But more modern teaching methods require different types of classrooms. At Unitec we’re gradually remodelling all of our classrooms to be teaching spaces with no front and no back of the class. Students sit in groups and work together, using mobile computers on wheels, also known as CoWs, exploring ideas and discussing each other’s work. Interaction, collaboration and discussion are provoked and enabled by the technology built into the classroom and owned by the students.
Digital Citizenship - Safety First
Technology is making it easier to master tasks with higher inherent safety hazards, such as welding and carpentry, with the aid of virtual reality (VR). VR simulates the real experience and enables students to master a skill without endangering their limbs.
Safety is also not just about physical safety but about protecting your self-esteem. We’ve all been there: you’re in a meeting and you don’t want to speak up because you’re not ready yet to expose how much you don’t know about something. Well, the same thing happens in class.
When we’re on-line, we write more if we think we’re anonymous. The power that anonymity can give you encourages you to share more and to interact more without the fear of someone judging you.
Of course, there is a darker side to this anonymity and we need to always be conscious of acting on-line in a way that is appropriate and respectful to others. The on-line social universe has taken shape so quickly that society hasn’t quite worked out all of the etiquette and rules that govern our social interaction in this world. We’ve all seen people will say things on line they wouldn’t in person.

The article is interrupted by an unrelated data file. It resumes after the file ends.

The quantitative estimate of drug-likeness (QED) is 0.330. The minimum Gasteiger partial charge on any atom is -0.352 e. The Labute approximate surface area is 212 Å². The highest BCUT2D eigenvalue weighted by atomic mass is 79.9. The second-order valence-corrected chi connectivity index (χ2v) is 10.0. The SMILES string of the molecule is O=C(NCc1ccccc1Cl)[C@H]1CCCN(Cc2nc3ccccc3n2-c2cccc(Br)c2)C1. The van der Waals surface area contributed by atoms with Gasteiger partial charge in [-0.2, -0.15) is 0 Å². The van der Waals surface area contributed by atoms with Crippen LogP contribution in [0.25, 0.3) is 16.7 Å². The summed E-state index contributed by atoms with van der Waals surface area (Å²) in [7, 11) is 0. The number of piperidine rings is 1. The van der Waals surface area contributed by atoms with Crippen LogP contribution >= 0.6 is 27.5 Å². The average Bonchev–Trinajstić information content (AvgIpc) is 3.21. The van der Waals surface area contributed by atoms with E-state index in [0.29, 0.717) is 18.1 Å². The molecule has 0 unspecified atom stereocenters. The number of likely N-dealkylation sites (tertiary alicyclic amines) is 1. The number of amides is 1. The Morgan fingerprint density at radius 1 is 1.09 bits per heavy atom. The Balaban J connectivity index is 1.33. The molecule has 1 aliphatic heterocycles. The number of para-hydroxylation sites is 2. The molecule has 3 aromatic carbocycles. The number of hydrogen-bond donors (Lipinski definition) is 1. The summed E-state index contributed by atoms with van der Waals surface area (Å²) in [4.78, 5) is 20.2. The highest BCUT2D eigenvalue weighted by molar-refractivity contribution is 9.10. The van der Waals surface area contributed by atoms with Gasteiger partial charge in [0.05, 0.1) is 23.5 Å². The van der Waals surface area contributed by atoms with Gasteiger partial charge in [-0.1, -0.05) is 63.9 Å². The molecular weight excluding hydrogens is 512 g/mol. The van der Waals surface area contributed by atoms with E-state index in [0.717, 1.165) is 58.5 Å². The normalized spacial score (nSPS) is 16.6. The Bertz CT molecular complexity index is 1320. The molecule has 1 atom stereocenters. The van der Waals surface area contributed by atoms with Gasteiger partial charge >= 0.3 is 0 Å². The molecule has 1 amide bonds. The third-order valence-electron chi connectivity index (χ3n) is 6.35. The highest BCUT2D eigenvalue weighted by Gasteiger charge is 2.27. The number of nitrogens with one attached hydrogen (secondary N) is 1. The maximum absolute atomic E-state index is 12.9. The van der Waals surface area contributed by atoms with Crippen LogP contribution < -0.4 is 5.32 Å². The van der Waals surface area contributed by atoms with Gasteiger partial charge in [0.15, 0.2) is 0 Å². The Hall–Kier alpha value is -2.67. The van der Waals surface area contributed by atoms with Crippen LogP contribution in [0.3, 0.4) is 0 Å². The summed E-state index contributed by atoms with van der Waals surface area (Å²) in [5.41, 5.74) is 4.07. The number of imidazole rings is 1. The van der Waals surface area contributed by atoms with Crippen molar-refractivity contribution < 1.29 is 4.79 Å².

97% of our students have a smart phone but not all of them have laptops or tablets. And there’s no doubt that the less well equipped students are at a disadvantage. It’s not a new issue, in the 1980’s the latest scientific calculator was the device du jour.
But there is a technology solution that could be one piece of the puzzle for this technology deficit and it’s called virtual desktop interface (VDI). A desktop interface can be downloaded to your tablet or smart phone enabling you to use it exactly like a computer, and all the computing is taking place in the cloud. It can even be used to run really high-end demanding software such as computer aided design (CAD) used by engineering students on any computing device, even a phone.
Fluent in digital
It’s also about digital literacy and being fluid and capable in the digital world and if you’re a student being able to use learning management systems and other e-learning tools.
From next year, the new digital technologies curriculum which will be introduced into all New Zealand schools to support students progressing beyond being fluent operators of digital technology to understanding and creating digital advances. Pencils and chalk will probably never completely disappear, especially so long as Hollywood keep them in their iconic classrooms scenes, but more and more the primary learning tools are digital.